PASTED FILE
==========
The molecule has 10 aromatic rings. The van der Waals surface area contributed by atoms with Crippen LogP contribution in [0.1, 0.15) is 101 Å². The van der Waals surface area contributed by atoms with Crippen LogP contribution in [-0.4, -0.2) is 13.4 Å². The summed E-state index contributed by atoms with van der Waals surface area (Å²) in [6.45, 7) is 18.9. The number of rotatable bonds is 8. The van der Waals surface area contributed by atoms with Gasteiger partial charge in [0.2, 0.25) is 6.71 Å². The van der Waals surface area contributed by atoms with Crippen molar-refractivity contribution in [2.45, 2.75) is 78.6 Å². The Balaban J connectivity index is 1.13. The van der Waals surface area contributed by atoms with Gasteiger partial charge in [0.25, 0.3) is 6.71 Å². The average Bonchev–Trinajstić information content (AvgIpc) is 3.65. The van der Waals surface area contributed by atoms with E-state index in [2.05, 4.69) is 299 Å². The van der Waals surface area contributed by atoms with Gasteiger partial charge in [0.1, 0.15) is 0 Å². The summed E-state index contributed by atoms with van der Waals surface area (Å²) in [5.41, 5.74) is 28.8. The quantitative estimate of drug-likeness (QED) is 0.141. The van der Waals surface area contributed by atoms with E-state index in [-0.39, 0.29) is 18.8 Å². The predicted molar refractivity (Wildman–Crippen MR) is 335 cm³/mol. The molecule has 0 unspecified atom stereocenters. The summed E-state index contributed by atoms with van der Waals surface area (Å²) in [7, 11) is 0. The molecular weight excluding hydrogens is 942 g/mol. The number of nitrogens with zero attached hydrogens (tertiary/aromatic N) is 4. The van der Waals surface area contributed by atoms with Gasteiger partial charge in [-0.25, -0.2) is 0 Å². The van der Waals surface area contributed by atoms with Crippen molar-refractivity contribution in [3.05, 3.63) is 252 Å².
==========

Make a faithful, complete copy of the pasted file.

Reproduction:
The molecule has 10 aromatic rings. The van der Waals surface area contributed by atoms with Crippen LogP contribution in [0.1, 0.15) is 101 Å². The van der Waals surface area contributed by atoms with Crippen LogP contribution in [-0.4, -0.2) is 13.4 Å². The summed E-state index contributed by atoms with van der Waals surface area (Å²) in [6.45, 7) is 18.9. The number of rotatable bonds is 8. The van der Waals surface area contributed by atoms with Gasteiger partial charge in [0.2, 0.25) is 6.71 Å². The van der Waals surface area contributed by atoms with Crippen molar-refractivity contribution in [2.45, 2.75) is 78.6 Å². The Balaban J connectivity index is 1.13. The van der Waals surface area contributed by atoms with Gasteiger partial charge in [0.25, 0.3) is 6.71 Å². The average Bonchev–Trinajstić information content (AvgIpc) is 3.65. The van der Waals surface area contributed by atoms with E-state index in [2.05, 4.69) is 299 Å². The van der Waals surface area contributed by atoms with Gasteiger partial charge in [0.1, 0.15) is 0 Å². The summed E-state index contributed by atoms with van der Waals surface area (Å²) in [5.41, 5.74) is 28.8. The quantitative estimate of drug-likeness (QED) is 0.141. The van der Waals surface area contributed by atoms with E-state index in [-0.39, 0.29) is 18.8 Å². The predicted molar refractivity (Wildman–Crippen MR) is 335 cm³/mol. The molecule has 0 unspecified atom stereocenters. The summed E-state index contributed by atoms with van der Waals surface area (Å²) in [7, 11) is 0. The molecular weight excluding hydrogens is 942 g/mol. The number of nitrogens with zero attached hydrogens (tertiary/aromatic N) is 4. The van der Waals surface area contributed by atoms with Gasteiger partial charge in [-0.25, -0.2) is 0 Å². The van der Waals surface area contributed by atoms with Crippen molar-refractivity contribution in [3.05, 3.63) is 252 Å².